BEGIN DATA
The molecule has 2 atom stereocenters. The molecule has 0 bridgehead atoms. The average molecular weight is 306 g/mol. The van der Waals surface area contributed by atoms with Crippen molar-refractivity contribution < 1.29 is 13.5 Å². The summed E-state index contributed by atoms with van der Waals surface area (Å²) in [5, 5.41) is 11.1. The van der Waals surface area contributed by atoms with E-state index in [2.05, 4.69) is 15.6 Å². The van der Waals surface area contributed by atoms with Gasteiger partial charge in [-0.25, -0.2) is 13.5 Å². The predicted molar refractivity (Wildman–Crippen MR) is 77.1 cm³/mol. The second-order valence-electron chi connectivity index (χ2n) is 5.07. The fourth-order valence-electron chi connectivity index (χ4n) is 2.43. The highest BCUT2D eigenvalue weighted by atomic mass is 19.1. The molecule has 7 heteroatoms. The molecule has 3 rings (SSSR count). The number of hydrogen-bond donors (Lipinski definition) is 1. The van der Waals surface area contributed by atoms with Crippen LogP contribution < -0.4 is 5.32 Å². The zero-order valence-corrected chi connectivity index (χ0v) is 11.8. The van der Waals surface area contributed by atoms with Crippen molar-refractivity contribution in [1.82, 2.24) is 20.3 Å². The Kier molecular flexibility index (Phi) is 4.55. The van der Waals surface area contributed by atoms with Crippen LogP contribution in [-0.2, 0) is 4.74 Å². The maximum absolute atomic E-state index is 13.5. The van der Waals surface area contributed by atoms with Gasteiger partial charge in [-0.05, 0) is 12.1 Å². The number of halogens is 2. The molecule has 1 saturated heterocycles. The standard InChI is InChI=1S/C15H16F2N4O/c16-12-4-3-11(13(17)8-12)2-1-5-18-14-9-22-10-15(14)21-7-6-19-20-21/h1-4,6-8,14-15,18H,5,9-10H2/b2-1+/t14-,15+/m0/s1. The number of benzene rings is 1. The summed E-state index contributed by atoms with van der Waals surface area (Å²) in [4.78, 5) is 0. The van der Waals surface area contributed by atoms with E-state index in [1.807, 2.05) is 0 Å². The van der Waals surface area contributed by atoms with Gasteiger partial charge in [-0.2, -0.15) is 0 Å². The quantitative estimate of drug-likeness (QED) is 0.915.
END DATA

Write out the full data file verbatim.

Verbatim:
The molecule has 2 atom stereocenters. The molecule has 0 bridgehead atoms. The average molecular weight is 306 g/mol. The van der Waals surface area contributed by atoms with Crippen molar-refractivity contribution < 1.29 is 13.5 Å². The summed E-state index contributed by atoms with van der Waals surface area (Å²) in [5, 5.41) is 11.1. The van der Waals surface area contributed by atoms with E-state index in [2.05, 4.69) is 15.6 Å². The van der Waals surface area contributed by atoms with Gasteiger partial charge in [-0.25, -0.2) is 13.5 Å². The predicted molar refractivity (Wildman–Crippen MR) is 77.1 cm³/mol. The second-order valence-electron chi connectivity index (χ2n) is 5.07. The fourth-order valence-electron chi connectivity index (χ4n) is 2.43. The highest BCUT2D eigenvalue weighted by atomic mass is 19.1. The molecule has 7 heteroatoms. The molecule has 3 rings (SSSR count). The number of hydrogen-bond donors (Lipinski definition) is 1. The van der Waals surface area contributed by atoms with Crippen LogP contribution < -0.4 is 5.32 Å². The zero-order valence-corrected chi connectivity index (χ0v) is 11.8. The van der Waals surface area contributed by atoms with Crippen molar-refractivity contribution in [1.82, 2.24) is 20.3 Å². The Kier molecular flexibility index (Phi) is 4.55. The van der Waals surface area contributed by atoms with Crippen LogP contribution in [-0.2, 0) is 4.74 Å². The maximum absolute atomic E-state index is 13.5. The van der Waals surface area contributed by atoms with Gasteiger partial charge in [-0.05, 0) is 12.1 Å². The number of halogens is 2. The molecule has 1 saturated heterocycles. The standard InChI is InChI=1S/C15H16F2N4O/c16-12-4-3-11(13(17)8-12)2-1-5-18-14-9-22-10-15(14)21-7-6-19-20-21/h1-4,6-8,14-15,18H,5,9-10H2/b2-1+/t14-,15+/m0/s1. The number of benzene rings is 1. The summed E-state index contributed by atoms with van der Waals surface area (Å²) in [4.78, 5) is 0. The van der Waals surface area contributed by atoms with E-state index in [1.807, 2.05) is 0 Å². The van der Waals surface area contributed by atoms with Gasteiger partial charge in [-0.2, -0.15) is 0 Å². The quantitative estimate of drug-likeness (QED) is 0.915.